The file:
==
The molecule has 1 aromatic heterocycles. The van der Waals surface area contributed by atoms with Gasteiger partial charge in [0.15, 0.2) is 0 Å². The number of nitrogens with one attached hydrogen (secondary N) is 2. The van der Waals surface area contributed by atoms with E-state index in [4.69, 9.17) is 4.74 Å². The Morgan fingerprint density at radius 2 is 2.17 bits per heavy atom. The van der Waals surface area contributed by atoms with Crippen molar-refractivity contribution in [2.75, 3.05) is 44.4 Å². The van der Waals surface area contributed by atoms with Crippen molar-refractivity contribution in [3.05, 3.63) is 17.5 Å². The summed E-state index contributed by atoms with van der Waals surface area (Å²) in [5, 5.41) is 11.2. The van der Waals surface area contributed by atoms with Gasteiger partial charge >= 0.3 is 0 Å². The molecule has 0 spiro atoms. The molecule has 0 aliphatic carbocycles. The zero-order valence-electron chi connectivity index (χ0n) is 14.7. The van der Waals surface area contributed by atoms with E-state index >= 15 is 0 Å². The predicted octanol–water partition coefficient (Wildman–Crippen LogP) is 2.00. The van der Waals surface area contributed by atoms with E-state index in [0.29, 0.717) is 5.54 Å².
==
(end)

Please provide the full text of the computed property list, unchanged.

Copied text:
The molecule has 1 aromatic heterocycles. The van der Waals surface area contributed by atoms with Gasteiger partial charge in [0.15, 0.2) is 0 Å². The number of nitrogens with one attached hydrogen (secondary N) is 2. The van der Waals surface area contributed by atoms with E-state index in [4.69, 9.17) is 4.74 Å². The Morgan fingerprint density at radius 2 is 2.17 bits per heavy atom. The van der Waals surface area contributed by atoms with Crippen molar-refractivity contribution in [2.75, 3.05) is 44.4 Å². The van der Waals surface area contributed by atoms with Crippen molar-refractivity contribution in [3.05, 3.63) is 17.5 Å². The summed E-state index contributed by atoms with van der Waals surface area (Å²) in [5, 5.41) is 11.2. The van der Waals surface area contributed by atoms with Gasteiger partial charge >= 0.3 is 0 Å². The molecule has 0 spiro atoms. The molecule has 0 aliphatic carbocycles. The zero-order valence-electron chi connectivity index (χ0n) is 14.7. The van der Waals surface area contributed by atoms with E-state index >= 15 is 0 Å². The predicted octanol–water partition coefficient (Wildman–Crippen LogP) is 2.00. The van der Waals surface area contributed by atoms with E-state index in [0.29, 0.717) is 5.54 Å².